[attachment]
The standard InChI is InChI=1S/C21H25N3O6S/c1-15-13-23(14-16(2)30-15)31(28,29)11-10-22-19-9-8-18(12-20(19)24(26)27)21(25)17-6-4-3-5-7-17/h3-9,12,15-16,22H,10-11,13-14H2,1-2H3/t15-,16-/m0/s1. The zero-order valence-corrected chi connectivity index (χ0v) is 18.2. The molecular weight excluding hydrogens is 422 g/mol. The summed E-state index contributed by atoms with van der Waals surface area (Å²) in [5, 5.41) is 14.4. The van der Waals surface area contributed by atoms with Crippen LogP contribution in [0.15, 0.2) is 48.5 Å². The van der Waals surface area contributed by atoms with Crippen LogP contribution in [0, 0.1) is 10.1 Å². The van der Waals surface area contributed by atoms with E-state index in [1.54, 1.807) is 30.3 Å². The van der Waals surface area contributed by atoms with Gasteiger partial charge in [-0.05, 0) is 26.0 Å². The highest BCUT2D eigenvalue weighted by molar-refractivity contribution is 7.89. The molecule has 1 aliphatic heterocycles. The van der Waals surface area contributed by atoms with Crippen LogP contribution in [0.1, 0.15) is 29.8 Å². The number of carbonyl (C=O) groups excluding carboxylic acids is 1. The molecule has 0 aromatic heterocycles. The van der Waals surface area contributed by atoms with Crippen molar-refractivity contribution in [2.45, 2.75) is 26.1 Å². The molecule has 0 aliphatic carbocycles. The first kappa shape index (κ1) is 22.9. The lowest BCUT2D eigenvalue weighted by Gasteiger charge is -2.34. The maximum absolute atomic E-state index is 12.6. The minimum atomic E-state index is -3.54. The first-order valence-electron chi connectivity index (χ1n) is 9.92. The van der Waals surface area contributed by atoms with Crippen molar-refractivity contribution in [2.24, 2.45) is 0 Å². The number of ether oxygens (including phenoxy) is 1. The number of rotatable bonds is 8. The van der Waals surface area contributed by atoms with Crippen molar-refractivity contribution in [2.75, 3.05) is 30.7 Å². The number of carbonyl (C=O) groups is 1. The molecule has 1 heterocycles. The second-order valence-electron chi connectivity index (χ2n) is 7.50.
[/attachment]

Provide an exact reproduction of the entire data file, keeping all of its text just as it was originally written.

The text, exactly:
The standard InChI is InChI=1S/C21H25N3O6S/c1-15-13-23(14-16(2)30-15)31(28,29)11-10-22-19-9-8-18(12-20(19)24(26)27)21(25)17-6-4-3-5-7-17/h3-9,12,15-16,22H,10-11,13-14H2,1-2H3/t15-,16-/m0/s1. The zero-order valence-corrected chi connectivity index (χ0v) is 18.2. The molecular weight excluding hydrogens is 422 g/mol. The summed E-state index contributed by atoms with van der Waals surface area (Å²) in [5, 5.41) is 14.4. The van der Waals surface area contributed by atoms with Crippen LogP contribution in [0.15, 0.2) is 48.5 Å². The van der Waals surface area contributed by atoms with Crippen LogP contribution in [0, 0.1) is 10.1 Å². The van der Waals surface area contributed by atoms with E-state index in [1.54, 1.807) is 30.3 Å². The van der Waals surface area contributed by atoms with Gasteiger partial charge in [-0.05, 0) is 26.0 Å². The highest BCUT2D eigenvalue weighted by molar-refractivity contribution is 7.89. The molecule has 1 aliphatic heterocycles. The van der Waals surface area contributed by atoms with Crippen LogP contribution in [0.1, 0.15) is 29.8 Å². The number of carbonyl (C=O) groups excluding carboxylic acids is 1. The molecule has 0 aromatic heterocycles. The van der Waals surface area contributed by atoms with Crippen molar-refractivity contribution in [2.45, 2.75) is 26.1 Å². The molecule has 0 aliphatic carbocycles. The first kappa shape index (κ1) is 22.9. The lowest BCUT2D eigenvalue weighted by Gasteiger charge is -2.34. The maximum absolute atomic E-state index is 12.6. The minimum atomic E-state index is -3.54. The first-order valence-electron chi connectivity index (χ1n) is 9.92. The van der Waals surface area contributed by atoms with Crippen molar-refractivity contribution in [2.24, 2.45) is 0 Å². The number of ether oxygens (including phenoxy) is 1. The number of rotatable bonds is 8. The van der Waals surface area contributed by atoms with Crippen molar-refractivity contribution in [2.75, 3.05) is 30.7 Å². The number of carbonyl (C=O) groups is 1. The molecule has 1 heterocycles. The second-order valence-electron chi connectivity index (χ2n) is 7.50.